I’m not very good at video games, therefore I don’t play a lot. But I do pay close attention to video game art and design. I take a lot of inspiration from these dynamic illustrations and incredible graphics. I recently came across a promo poster for a game called Prototype 2, and fell in love with the design. I was curious to see if I could create something similar with a touch of my own style and design. Below is a walk through on how I created my own Prototype 2 promo art.
I have a collection of old books that I’ve never read. I have them because I love the look of the engraved style illustrations found within the pages. There’s something about that look that is incredible. The cross hatched lines that go from thick to thin to make up the shadows and highlights. It’s a very distinctive style that has a vintage appeal.
Chamonix-Mont-Blanc or, more commonly, Chamonix is a commune in the Haute-Savoie departement in the Rhone-Alpes region in south-eastern France. It was the site of the 1924 Winter Olympics, the first Winter Olympics. In this step-by-step Photoshop tutorial, I will show you how to create a vintage style ski poster design. We will combine stock photos, textures and brushes with blend mode techniques and filters on our way to achive the final design.
I love photographing light. You can get some really random and cool effects from aiming your lens at the sun. You can also create some really fun effects using filters in Photoshop. And sometimes these effects are so simple to achieve it almost feels like cheating. Lets take a look at one such effect… adding light rays to a photo.
It’s amazing what you can accomplish with layer styles. It’s a feature of Photoshop that is fun to play and experiment with. The short tutorial below is the result of some of my experimentation spending a few minutes with layer styles.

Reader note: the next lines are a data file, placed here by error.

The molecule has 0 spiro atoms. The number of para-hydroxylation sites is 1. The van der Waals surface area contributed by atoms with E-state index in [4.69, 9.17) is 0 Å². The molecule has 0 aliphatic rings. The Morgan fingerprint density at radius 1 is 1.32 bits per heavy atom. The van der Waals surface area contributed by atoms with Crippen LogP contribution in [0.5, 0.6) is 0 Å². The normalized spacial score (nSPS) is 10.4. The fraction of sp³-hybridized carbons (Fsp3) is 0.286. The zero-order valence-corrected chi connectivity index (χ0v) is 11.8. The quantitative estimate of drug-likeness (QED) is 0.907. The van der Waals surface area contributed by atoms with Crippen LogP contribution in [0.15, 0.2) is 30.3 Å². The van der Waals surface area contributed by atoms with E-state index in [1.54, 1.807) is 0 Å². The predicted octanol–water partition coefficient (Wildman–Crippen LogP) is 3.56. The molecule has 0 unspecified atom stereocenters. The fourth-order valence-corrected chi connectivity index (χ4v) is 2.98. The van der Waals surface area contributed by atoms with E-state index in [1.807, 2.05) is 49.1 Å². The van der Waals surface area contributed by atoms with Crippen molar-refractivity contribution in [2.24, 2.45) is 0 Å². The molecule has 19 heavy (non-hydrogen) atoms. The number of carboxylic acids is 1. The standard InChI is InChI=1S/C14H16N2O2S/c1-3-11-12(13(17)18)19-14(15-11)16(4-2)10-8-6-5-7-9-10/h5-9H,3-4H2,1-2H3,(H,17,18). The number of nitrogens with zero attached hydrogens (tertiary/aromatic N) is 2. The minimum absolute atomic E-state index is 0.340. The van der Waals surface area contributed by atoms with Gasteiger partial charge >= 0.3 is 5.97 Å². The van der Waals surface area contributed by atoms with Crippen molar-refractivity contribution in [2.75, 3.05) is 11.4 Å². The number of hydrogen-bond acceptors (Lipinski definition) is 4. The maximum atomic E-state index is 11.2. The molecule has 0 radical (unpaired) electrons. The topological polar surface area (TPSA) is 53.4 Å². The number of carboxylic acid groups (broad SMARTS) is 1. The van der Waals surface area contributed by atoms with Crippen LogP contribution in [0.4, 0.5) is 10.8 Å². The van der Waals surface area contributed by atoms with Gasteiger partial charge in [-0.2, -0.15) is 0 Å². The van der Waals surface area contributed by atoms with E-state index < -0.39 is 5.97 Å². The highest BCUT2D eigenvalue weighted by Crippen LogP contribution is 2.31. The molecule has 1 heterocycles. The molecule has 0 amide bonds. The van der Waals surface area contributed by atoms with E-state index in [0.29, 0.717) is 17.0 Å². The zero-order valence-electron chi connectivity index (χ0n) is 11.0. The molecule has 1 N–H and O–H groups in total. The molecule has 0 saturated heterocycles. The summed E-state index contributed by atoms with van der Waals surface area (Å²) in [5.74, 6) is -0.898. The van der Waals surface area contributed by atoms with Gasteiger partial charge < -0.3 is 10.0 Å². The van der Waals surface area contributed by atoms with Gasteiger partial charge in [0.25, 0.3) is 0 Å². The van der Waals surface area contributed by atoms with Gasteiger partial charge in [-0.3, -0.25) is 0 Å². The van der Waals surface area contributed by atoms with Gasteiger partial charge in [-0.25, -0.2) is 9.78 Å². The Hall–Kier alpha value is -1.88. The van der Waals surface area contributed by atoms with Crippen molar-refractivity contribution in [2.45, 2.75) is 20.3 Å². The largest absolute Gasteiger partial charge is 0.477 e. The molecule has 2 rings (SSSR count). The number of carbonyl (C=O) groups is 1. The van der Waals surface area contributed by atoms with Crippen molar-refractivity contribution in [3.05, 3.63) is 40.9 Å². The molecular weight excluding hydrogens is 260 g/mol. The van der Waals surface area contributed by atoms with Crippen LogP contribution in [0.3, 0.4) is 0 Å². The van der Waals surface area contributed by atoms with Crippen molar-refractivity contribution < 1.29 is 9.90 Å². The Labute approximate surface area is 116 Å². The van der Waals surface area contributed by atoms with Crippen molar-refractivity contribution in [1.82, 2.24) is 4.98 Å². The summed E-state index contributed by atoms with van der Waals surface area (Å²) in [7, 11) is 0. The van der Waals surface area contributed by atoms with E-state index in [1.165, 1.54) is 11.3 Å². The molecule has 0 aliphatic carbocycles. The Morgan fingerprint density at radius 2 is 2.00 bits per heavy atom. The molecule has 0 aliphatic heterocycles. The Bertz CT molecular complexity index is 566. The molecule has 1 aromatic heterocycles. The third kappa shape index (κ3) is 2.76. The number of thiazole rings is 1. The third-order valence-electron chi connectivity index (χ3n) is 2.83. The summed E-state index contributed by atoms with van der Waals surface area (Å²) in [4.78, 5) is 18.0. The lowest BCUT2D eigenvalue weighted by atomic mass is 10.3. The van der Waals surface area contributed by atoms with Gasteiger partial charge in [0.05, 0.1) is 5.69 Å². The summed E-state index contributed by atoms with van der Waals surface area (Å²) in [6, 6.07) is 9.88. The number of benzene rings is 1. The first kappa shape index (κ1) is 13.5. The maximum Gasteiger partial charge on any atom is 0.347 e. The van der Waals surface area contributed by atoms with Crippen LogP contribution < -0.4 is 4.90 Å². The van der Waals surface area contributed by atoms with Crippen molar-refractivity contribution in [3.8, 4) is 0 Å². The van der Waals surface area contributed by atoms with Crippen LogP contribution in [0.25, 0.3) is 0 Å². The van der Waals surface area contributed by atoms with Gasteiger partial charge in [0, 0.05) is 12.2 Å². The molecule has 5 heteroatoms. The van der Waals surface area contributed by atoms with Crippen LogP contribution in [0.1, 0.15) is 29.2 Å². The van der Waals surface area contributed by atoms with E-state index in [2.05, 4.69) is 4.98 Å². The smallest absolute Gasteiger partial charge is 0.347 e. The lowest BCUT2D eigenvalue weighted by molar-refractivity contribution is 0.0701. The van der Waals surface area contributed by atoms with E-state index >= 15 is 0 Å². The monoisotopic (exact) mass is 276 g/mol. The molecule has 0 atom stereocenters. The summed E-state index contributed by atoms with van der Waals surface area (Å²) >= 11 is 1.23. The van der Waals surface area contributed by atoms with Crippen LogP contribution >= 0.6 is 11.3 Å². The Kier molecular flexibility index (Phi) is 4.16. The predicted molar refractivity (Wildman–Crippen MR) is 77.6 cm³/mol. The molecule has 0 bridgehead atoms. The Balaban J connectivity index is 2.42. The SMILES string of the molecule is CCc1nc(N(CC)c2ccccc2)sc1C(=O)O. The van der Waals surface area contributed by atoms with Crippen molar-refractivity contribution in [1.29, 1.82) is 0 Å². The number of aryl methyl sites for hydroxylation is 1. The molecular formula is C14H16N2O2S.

Ever wondered what the Lens Blur Filter in Photoshop actually does? It’s pretty interesting, actually. Unlike the other blur filters you can actually control the amount of depth and where it’s applied in an image using alpha channels. Lets take a look at how this works.
Sometimes, just opening Photoshop and playing around for a few minutes, can be the most fun. When you have no purpose, or deadline to contend with, just pure experimentation on the brain, you can create some interesting effects. Below is a tutorial, that I created doing just that. How to create a photorealistic troll in just a few minutes. Lets take a look.
Most of the time when I transfer a vector from Illustrator to Photoshop, I use a simple copy and paste. But if you have a more complex vector with multiple layers, there’s actually a much better way by exporting the file to a PSD. Lets take a look at how to do this.
As I stated at the beginning of our first Photoshop Mastery post, it seems that you never really stop learning Photoshop. There are always new tools and new techniques being shared. In that spirit of sharing, we decided to put together another 25 tips and techniques that every Photoshop designer must know. So sit back and take a peak at this new collection of Photoshop goodies.
I’m constantly in search of adding hand drawn touches to vector illustrations. I recently stumbled across stroke profiles, which are new to Illustrator CS5. Using stroke profiles you can instantly adjust line weight from think to thin, giving it a hand drawn calligraphy appearance.
Recently I began experimenting with a quick technique for creating a watercolor style portrait with some of the brushes that we’ve created here at WeGraphics. After some trial and error I’ve come up with a 3 step process that ends in a nice effect that works on just about any portrait.
Lately, I’ve received several requests for tutorials on how to use some of our resources, or more specifically, how to achieve the look in the preview images. In this tutorial, I’m going to explain my process for using our latest freebie brush set to create a particle explosion.
One incredibly useful, but often overlooked uses for textures is to enhance portraits. Typically you might think of portraits as being soft in light and hues, but often just the addition of a textured overlay can punch the colors and contrast in very interesting ways. Lets take a quick look at some examples.
Giving a subject a dispersion or splatter effect can create an incredibly dynamic image. The best part is, it’s very quick and easy to do with a few Photoshop brushes, but the end result can look very complex as if it took you hours to create. In this tutorial, I’m going to walk you through 3 easy steps to create this dispersion effect.
Yesterday I was browsing through the movie section at the local grocery store, and the logo graphic on this new Transformers movie box set caught my eye. It’s just a simple TF, but the shape and the use of light and texture are striking. After studying it for a moment, I thought it would make an excellent tutorial here at WeGraphics.
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